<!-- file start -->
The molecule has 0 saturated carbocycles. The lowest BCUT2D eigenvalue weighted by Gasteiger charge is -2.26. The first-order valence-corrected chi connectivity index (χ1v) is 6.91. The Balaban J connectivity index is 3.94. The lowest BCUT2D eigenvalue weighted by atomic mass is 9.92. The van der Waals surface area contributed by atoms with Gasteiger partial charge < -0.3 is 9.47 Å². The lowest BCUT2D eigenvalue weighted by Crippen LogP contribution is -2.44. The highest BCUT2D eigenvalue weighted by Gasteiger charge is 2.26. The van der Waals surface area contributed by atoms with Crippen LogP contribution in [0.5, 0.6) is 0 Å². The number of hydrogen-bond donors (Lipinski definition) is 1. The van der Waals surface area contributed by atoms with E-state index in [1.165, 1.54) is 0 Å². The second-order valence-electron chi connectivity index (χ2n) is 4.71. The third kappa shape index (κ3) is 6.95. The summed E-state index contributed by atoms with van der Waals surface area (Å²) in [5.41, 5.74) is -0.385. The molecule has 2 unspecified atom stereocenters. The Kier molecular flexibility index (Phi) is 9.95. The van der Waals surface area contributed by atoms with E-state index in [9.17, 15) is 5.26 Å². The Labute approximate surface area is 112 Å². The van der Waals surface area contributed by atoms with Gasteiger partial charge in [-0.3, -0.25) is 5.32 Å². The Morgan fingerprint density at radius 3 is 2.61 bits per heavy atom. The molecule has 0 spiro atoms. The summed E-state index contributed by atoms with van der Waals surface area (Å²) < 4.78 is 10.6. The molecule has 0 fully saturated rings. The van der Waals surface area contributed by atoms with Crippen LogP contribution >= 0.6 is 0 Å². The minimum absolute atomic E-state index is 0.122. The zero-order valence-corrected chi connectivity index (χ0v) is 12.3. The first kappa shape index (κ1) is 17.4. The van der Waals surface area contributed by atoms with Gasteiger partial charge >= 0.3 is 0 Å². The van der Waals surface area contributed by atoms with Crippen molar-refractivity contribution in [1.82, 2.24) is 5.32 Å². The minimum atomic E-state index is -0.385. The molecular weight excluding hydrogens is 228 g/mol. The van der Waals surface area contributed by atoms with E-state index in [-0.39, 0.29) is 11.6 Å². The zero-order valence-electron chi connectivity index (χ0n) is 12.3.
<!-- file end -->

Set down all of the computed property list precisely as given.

The molecule has 0 saturated carbocycles. The lowest BCUT2D eigenvalue weighted by Gasteiger charge is -2.26. The first-order valence-corrected chi connectivity index (χ1v) is 6.91. The Balaban J connectivity index is 3.94. The lowest BCUT2D eigenvalue weighted by atomic mass is 9.92. The van der Waals surface area contributed by atoms with Gasteiger partial charge < -0.3 is 9.47 Å². The lowest BCUT2D eigenvalue weighted by Crippen LogP contribution is -2.44. The highest BCUT2D eigenvalue weighted by Gasteiger charge is 2.26. The van der Waals surface area contributed by atoms with Crippen LogP contribution in [0.5, 0.6) is 0 Å². The number of hydrogen-bond donors (Lipinski definition) is 1. The van der Waals surface area contributed by atoms with E-state index in [1.165, 1.54) is 0 Å². The second-order valence-electron chi connectivity index (χ2n) is 4.71. The third kappa shape index (κ3) is 6.95. The summed E-state index contributed by atoms with van der Waals surface area (Å²) in [5.41, 5.74) is -0.385. The molecule has 2 unspecified atom stereocenters. The Kier molecular flexibility index (Phi) is 9.95. The van der Waals surface area contributed by atoms with E-state index in [9.17, 15) is 5.26 Å². The Labute approximate surface area is 112 Å². The van der Waals surface area contributed by atoms with Gasteiger partial charge in [-0.3, -0.25) is 5.32 Å². The Morgan fingerprint density at radius 3 is 2.61 bits per heavy atom. The molecule has 0 spiro atoms. The summed E-state index contributed by atoms with van der Waals surface area (Å²) < 4.78 is 10.6. The molecule has 0 fully saturated rings. The van der Waals surface area contributed by atoms with Crippen LogP contribution >= 0.6 is 0 Å². The minimum absolute atomic E-state index is 0.122. The zero-order valence-corrected chi connectivity index (χ0v) is 12.3. The first kappa shape index (κ1) is 17.4. The van der Waals surface area contributed by atoms with Gasteiger partial charge >= 0.3 is 0 Å². The van der Waals surface area contributed by atoms with Crippen molar-refractivity contribution in [1.82, 2.24) is 5.32 Å². The minimum atomic E-state index is -0.385. The molecular weight excluding hydrogens is 228 g/mol. The van der Waals surface area contributed by atoms with E-state index in [-0.39, 0.29) is 11.6 Å². The zero-order valence-electron chi connectivity index (χ0n) is 12.3.